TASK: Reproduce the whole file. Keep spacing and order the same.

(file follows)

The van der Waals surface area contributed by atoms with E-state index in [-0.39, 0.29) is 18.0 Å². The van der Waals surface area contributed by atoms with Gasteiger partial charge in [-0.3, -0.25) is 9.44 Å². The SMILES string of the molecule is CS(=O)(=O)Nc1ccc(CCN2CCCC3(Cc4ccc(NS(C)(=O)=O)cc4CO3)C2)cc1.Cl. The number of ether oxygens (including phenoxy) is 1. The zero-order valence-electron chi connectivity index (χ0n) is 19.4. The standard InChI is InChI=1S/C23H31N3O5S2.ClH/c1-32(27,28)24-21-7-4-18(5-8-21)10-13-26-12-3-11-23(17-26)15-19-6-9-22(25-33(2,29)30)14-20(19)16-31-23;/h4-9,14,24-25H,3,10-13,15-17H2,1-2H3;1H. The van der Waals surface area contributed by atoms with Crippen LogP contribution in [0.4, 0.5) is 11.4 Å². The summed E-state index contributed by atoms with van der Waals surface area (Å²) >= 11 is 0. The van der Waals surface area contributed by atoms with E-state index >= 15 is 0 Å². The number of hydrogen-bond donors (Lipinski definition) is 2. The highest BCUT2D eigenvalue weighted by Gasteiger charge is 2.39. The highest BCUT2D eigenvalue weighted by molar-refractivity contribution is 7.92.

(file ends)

The van der Waals surface area contributed by atoms with E-state index in [-0.39, 0.29) is 18.0 Å². The van der Waals surface area contributed by atoms with Gasteiger partial charge in [-0.3, -0.25) is 9.44 Å². The SMILES string of the molecule is CS(=O)(=O)Nc1ccc(CCN2CCCC3(Cc4ccc(NS(C)(=O)=O)cc4CO3)C2)cc1.Cl. The number of ether oxygens (including phenoxy) is 1. The zero-order valence-electron chi connectivity index (χ0n) is 19.4. The standard InChI is InChI=1S/C23H31N3O5S2.ClH/c1-32(27,28)24-21-7-4-18(5-8-21)10-13-26-12-3-11-23(17-26)15-19-6-9-22(25-33(2,29)30)14-20(19)16-31-23;/h4-9,14,24-25H,3,10-13,15-17H2,1-2H3;1H. The van der Waals surface area contributed by atoms with Crippen LogP contribution in [0.4, 0.5) is 11.4 Å². The summed E-state index contributed by atoms with van der Waals surface area (Å²) >= 11 is 0. The van der Waals surface area contributed by atoms with E-state index >= 15 is 0 Å². The number of hydrogen-bond donors (Lipinski definition) is 2. The highest BCUT2D eigenvalue weighted by Gasteiger charge is 2.39. The highest BCUT2D eigenvalue weighted by molar-refractivity contribution is 7.92.